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To put this into context, the same week that this reward is put out after the long-time disappearances of these women, a $100000 reward was offered after one week of suburban robberies.

A reporter of the Vancouver Courier commented that the heated discussions for the missing women reward were happening as the cell phone plan ($3000 for 100 “safety” cell phones) had been struck down as a waste of taxpayer money. He then wrote, “It seems these women are worth far more to us dead than alive.”

While I do not wish to trivialize his ordeal – no one should ever have to go through what he did, the kidnap victim (who lived in the “wealthy Southlands area of Vancouver”) was found within 8 days. In comparison, some of the missing women from the DTES had been missing for 9 years. Not even their bodies have been recovered.

According to Vancouver’s Missing Women, 71 women are still listed as missing, many of whom were/are of First Nations descent.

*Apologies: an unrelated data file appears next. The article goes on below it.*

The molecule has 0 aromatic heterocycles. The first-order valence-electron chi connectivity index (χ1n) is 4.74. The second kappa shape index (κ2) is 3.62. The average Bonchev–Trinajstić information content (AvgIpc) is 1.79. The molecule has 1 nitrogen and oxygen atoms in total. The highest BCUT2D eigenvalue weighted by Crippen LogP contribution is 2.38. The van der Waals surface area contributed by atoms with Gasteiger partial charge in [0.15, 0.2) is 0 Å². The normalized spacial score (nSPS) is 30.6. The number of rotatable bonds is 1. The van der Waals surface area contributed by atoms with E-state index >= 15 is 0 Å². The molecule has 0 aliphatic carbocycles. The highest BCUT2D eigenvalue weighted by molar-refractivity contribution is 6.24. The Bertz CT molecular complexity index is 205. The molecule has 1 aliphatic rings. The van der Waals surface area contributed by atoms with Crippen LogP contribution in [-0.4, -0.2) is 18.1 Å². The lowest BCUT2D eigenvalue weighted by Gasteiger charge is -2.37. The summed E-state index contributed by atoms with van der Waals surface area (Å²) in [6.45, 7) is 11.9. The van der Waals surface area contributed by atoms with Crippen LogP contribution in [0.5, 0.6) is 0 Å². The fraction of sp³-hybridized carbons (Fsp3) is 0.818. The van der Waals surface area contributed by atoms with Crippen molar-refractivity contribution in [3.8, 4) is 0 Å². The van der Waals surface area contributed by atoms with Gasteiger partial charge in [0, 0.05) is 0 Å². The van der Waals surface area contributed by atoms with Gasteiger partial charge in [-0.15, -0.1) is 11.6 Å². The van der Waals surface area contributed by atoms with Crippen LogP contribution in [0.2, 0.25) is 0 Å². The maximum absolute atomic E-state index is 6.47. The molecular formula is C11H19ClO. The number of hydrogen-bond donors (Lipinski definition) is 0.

Does anyone care?





Societal Perceptions and Removing the Stigma of Sex Work

7 07 2009

It seems like any progress that is made to make working conditions safer for street-level survival sex workers is met by protests. The funding for the Mobile Access Project is pulled, as reported in this post. The comments on news pages that described this story was inundated with viewer comments about how taxpayer dollars should not be spent on this project.

In 1998, just when the number of missing women was starting to reach phenomenal proportions, the idea of giving Vancouver prostitutes cell phones to call for help was raised. The cost of the proposed 100 phones was only $3000. These phones could only be used to call 911 and the users would not be able to conduct business over these phones. The plan was scrapped due to public outcry.